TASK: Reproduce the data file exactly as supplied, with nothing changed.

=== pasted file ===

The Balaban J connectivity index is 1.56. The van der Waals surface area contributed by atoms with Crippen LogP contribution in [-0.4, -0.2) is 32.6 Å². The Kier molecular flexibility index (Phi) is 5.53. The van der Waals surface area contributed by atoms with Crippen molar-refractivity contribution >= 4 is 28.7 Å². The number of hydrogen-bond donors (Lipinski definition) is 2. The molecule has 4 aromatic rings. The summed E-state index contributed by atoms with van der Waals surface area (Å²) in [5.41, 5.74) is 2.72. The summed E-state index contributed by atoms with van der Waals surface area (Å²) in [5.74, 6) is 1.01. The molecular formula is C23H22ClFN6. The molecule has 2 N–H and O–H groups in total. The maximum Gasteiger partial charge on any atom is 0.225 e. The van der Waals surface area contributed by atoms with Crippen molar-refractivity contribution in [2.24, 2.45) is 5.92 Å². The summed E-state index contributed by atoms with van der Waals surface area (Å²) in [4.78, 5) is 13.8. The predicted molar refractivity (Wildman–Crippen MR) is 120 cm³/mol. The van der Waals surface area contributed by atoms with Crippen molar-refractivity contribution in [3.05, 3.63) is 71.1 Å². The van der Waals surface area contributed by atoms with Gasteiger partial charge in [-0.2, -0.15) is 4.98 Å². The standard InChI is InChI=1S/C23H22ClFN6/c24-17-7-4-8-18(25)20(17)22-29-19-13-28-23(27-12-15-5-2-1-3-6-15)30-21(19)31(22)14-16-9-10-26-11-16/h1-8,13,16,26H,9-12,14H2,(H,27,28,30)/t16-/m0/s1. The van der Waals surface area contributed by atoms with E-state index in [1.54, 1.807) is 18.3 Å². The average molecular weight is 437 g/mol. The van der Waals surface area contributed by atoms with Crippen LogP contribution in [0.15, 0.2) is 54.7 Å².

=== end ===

The Balaban J connectivity index is 1.56. The van der Waals surface area contributed by atoms with Crippen LogP contribution in [-0.4, -0.2) is 32.6 Å². The Kier molecular flexibility index (Phi) is 5.53. The van der Waals surface area contributed by atoms with Crippen molar-refractivity contribution >= 4 is 28.7 Å². The number of hydrogen-bond donors (Lipinski definition) is 2. The molecule has 4 aromatic rings. The summed E-state index contributed by atoms with van der Waals surface area (Å²) in [5.41, 5.74) is 2.72. The summed E-state index contributed by atoms with van der Waals surface area (Å²) in [5.74, 6) is 1.01. The molecular formula is C23H22ClFN6. The molecule has 2 N–H and O–H groups in total. The maximum Gasteiger partial charge on any atom is 0.225 e. The van der Waals surface area contributed by atoms with Crippen molar-refractivity contribution in [2.24, 2.45) is 5.92 Å². The summed E-state index contributed by atoms with van der Waals surface area (Å²) in [4.78, 5) is 13.8. The predicted molar refractivity (Wildman–Crippen MR) is 120 cm³/mol. The van der Waals surface area contributed by atoms with Crippen molar-refractivity contribution in [3.05, 3.63) is 71.1 Å². The van der Waals surface area contributed by atoms with Gasteiger partial charge in [-0.2, -0.15) is 4.98 Å². The standard InChI is InChI=1S/C23H22ClFN6/c24-17-7-4-8-18(25)20(17)22-29-19-13-28-23(27-12-15-5-2-1-3-6-15)30-21(19)31(22)14-16-9-10-26-11-16/h1-8,13,16,26H,9-12,14H2,(H,27,28,30)/t16-/m0/s1. The van der Waals surface area contributed by atoms with E-state index in [1.54, 1.807) is 18.3 Å². The average molecular weight is 437 g/mol. The van der Waals surface area contributed by atoms with Crippen LogP contribution in [0.15, 0.2) is 54.7 Å².